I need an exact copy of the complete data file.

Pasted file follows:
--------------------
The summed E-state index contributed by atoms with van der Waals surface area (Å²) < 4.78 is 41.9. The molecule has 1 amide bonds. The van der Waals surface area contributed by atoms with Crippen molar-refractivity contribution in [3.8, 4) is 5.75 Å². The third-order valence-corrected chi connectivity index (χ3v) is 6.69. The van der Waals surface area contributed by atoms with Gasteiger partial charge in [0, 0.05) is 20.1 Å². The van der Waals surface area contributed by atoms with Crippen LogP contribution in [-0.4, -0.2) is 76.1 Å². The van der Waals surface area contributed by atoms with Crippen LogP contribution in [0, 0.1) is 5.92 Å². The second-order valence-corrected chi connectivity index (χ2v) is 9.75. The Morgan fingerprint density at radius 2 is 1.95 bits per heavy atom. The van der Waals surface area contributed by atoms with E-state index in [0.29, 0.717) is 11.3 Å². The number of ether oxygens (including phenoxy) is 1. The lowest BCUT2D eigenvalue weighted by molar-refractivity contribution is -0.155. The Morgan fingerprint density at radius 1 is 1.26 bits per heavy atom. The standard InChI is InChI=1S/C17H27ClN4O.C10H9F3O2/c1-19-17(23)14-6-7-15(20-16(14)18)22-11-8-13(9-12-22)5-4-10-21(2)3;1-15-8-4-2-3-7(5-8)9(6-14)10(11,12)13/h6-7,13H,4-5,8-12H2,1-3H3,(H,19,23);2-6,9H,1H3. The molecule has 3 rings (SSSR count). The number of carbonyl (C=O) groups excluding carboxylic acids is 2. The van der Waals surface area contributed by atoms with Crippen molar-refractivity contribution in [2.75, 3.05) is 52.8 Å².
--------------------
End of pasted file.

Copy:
The summed E-state index contributed by atoms with van der Waals surface area (Å²) < 4.78 is 41.9. The molecule has 1 amide bonds. The van der Waals surface area contributed by atoms with Crippen molar-refractivity contribution in [3.8, 4) is 5.75 Å². The third-order valence-corrected chi connectivity index (χ3v) is 6.69. The van der Waals surface area contributed by atoms with Gasteiger partial charge in [0, 0.05) is 20.1 Å². The van der Waals surface area contributed by atoms with Crippen LogP contribution in [-0.4, -0.2) is 76.1 Å². The van der Waals surface area contributed by atoms with Crippen LogP contribution in [0, 0.1) is 5.92 Å². The second-order valence-corrected chi connectivity index (χ2v) is 9.75. The Morgan fingerprint density at radius 2 is 1.95 bits per heavy atom. The van der Waals surface area contributed by atoms with E-state index in [0.29, 0.717) is 11.3 Å². The number of ether oxygens (including phenoxy) is 1. The lowest BCUT2D eigenvalue weighted by molar-refractivity contribution is -0.155. The Morgan fingerprint density at radius 1 is 1.26 bits per heavy atom. The standard InChI is InChI=1S/C17H27ClN4O.C10H9F3O2/c1-19-17(23)14-6-7-15(20-16(14)18)22-11-8-13(9-12-22)5-4-10-21(2)3;1-15-8-4-2-3-7(5-8)9(6-14)10(11,12)13/h6-7,13H,4-5,8-12H2,1-3H3,(H,19,23);2-6,9H,1H3. The molecule has 3 rings (SSSR count). The number of carbonyl (C=O) groups excluding carboxylic acids is 2. The van der Waals surface area contributed by atoms with Crippen molar-refractivity contribution in [2.75, 3.05) is 52.8 Å².